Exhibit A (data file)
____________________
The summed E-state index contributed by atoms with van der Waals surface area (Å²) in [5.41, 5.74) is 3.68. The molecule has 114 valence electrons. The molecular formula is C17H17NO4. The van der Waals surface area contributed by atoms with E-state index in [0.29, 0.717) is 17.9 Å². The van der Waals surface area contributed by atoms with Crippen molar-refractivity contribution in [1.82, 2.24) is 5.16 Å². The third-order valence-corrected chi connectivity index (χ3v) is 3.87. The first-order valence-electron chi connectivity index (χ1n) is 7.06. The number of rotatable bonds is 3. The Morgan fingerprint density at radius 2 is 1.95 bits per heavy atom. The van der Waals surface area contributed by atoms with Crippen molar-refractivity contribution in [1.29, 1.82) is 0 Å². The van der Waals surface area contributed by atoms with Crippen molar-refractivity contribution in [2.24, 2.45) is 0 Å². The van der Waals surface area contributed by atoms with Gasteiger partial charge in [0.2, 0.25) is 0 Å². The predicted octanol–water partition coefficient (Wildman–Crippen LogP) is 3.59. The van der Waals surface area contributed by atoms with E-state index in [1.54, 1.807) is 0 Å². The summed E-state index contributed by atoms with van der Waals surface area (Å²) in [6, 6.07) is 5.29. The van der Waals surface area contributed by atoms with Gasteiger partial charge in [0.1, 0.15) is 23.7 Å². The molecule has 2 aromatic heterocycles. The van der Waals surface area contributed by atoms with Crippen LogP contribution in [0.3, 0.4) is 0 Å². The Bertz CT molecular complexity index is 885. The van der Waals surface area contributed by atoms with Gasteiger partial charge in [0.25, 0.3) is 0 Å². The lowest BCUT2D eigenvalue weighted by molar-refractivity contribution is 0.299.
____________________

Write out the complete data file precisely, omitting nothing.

The summed E-state index contributed by atoms with van der Waals surface area (Å²) in [5.41, 5.74) is 3.68. The molecule has 114 valence electrons. The molecular formula is C17H17NO4. The van der Waals surface area contributed by atoms with E-state index in [0.29, 0.717) is 17.9 Å². The van der Waals surface area contributed by atoms with Crippen molar-refractivity contribution in [1.82, 2.24) is 5.16 Å². The third-order valence-corrected chi connectivity index (χ3v) is 3.87. The first-order valence-electron chi connectivity index (χ1n) is 7.06. The number of rotatable bonds is 3. The Morgan fingerprint density at radius 2 is 1.95 bits per heavy atom. The van der Waals surface area contributed by atoms with Crippen molar-refractivity contribution in [1.29, 1.82) is 0 Å². The van der Waals surface area contributed by atoms with Crippen molar-refractivity contribution in [2.24, 2.45) is 0 Å². The van der Waals surface area contributed by atoms with Gasteiger partial charge in [0.2, 0.25) is 0 Å². The predicted octanol–water partition coefficient (Wildman–Crippen LogP) is 3.59. The van der Waals surface area contributed by atoms with E-state index in [1.54, 1.807) is 0 Å². The summed E-state index contributed by atoms with van der Waals surface area (Å²) in [6, 6.07) is 5.29. The van der Waals surface area contributed by atoms with Gasteiger partial charge in [0.1, 0.15) is 23.7 Å². The molecule has 2 aromatic heterocycles. The van der Waals surface area contributed by atoms with Crippen LogP contribution in [0.3, 0.4) is 0 Å². The Bertz CT molecular complexity index is 885. The van der Waals surface area contributed by atoms with Gasteiger partial charge in [0.25, 0.3) is 0 Å². The lowest BCUT2D eigenvalue weighted by molar-refractivity contribution is 0.299.